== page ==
President Obama Honors Sandra Cisneros, Luis Valdez & Rudolfo Anaya With Arts & Humanities Medals

Lead Photo: U.S. President Barack Obama (R) presents the National Medal of Arts to author Sandra Cisneros (L) during an East Room ceremony at the White House September 22, 2016 in Washington, DC. Photo by Alex Wong/Getty Images

In a super stacked event at the White House on Thursday, President Barack Obama awarded artists, writers, and other prominent figures for their contributions to the arts and humanities. Obama honored 24 people with either a National Medal of Arts, which is the highest award the government gives artists, or National Humanities Medal.

“Throughout my time here, Michelle and I have tried to make it a priority to promote the arts and humanities, especially for our young people,” he said at today’s ceremony. “And it’s because we believe that the arts and the humanities are in many ways reflective of our national soul. They are central to who we are as Americans: Dreamers, and storytellers, and innovators, and visionaries.”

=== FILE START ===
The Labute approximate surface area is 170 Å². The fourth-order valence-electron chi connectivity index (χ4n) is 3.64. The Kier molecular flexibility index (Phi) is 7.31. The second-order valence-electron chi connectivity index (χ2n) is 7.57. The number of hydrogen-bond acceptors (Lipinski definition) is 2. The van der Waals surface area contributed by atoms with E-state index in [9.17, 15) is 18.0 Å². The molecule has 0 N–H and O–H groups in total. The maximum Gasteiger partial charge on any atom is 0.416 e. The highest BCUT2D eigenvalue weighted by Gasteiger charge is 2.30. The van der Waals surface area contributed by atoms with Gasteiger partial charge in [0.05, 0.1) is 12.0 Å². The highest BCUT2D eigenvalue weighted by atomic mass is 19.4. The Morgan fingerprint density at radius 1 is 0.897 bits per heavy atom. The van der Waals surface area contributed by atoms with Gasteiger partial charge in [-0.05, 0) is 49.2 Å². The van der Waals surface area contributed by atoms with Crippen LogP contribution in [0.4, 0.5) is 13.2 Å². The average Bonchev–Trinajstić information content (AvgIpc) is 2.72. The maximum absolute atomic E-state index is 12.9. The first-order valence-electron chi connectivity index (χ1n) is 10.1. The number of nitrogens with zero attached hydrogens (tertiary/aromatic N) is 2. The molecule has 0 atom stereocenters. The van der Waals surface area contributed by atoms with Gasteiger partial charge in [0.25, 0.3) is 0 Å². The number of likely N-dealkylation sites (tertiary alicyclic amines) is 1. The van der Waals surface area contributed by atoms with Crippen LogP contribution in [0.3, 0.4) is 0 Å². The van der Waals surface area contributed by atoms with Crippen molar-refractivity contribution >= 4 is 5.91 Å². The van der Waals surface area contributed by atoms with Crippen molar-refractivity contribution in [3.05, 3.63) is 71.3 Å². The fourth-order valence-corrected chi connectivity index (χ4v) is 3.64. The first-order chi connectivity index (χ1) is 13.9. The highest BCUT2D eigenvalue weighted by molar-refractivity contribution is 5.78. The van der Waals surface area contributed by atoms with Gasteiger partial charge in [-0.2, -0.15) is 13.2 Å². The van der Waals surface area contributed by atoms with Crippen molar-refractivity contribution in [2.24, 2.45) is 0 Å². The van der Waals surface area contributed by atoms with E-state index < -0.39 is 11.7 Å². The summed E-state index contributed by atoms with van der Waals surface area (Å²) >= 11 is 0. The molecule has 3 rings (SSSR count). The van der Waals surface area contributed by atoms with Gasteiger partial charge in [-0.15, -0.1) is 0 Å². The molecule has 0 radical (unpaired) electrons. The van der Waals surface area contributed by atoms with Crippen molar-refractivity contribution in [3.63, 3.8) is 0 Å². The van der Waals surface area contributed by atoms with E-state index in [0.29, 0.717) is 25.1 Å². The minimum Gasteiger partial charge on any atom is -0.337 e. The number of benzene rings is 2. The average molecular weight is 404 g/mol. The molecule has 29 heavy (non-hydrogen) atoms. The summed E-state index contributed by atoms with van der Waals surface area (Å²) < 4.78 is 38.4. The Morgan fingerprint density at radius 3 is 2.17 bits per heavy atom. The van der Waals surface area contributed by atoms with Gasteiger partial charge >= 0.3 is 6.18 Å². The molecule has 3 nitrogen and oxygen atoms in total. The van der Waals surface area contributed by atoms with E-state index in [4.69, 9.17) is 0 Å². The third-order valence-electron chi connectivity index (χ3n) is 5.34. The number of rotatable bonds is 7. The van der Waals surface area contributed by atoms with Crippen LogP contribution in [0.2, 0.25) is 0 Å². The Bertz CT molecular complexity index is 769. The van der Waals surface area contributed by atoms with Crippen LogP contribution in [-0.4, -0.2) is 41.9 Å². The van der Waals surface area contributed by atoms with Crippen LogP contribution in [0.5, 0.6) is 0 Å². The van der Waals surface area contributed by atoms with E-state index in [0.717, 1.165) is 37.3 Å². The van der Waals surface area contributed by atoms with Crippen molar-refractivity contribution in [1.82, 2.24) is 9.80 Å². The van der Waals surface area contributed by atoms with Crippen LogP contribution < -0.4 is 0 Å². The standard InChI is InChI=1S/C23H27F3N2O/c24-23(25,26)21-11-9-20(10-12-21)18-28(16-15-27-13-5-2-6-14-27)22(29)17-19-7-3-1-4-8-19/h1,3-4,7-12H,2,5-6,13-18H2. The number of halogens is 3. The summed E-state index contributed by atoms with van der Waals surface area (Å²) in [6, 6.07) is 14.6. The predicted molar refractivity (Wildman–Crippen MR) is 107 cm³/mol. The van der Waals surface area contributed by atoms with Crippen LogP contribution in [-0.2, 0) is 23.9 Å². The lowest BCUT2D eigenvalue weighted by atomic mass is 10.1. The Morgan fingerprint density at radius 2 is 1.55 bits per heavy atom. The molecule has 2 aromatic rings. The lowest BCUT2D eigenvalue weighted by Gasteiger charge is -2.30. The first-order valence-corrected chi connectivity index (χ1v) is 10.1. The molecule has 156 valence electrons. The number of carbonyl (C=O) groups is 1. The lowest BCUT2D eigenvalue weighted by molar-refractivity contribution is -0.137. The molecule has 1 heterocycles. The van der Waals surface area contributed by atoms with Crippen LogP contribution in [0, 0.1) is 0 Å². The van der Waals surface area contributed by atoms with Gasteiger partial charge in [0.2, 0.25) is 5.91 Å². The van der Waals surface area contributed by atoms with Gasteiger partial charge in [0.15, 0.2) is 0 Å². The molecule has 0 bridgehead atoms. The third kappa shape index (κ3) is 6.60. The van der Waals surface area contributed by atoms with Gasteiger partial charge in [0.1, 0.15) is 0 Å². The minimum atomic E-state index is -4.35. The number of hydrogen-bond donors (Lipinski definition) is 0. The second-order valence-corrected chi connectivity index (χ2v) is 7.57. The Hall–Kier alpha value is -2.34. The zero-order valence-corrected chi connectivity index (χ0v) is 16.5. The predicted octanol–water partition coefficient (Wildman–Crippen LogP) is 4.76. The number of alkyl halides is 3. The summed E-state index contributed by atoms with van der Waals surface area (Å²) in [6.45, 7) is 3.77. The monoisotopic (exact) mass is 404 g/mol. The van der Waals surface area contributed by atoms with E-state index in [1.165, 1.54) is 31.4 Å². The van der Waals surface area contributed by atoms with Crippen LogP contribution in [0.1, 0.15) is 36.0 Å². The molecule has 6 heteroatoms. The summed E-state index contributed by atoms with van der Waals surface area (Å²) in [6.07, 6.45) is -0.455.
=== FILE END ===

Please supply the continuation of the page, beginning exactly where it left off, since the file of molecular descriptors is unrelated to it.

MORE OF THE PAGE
After Obama talked more about the importance of these two fields, a voice introduced each recipient and explained their importance. The event honored four Latinos. Sandra Cisneros was the second person called up. Cisneros – whose classic coming-of-age novel, The House on Mango Street, serves as an important contribution to Chicana feminist literature – received the award for enriching the American narrative.

For spreading conjunto music throughout the United States, Santiago Jimenez, Jr. received a medal for “expanding the horizon of American music.”

The director of La Bamba, Luis Valdez, brought Chicano culture to the movies and on stage.

Lastly, the author of Bless Me, Ultimate, Rudolfo Anaya received the humanities medal for his stories about the Chicano experience and the American southwest.

Cisneros later posted images on Instagram, and she made sure to get a picture with all the other Latino winners:

Check out the entire ceremony above.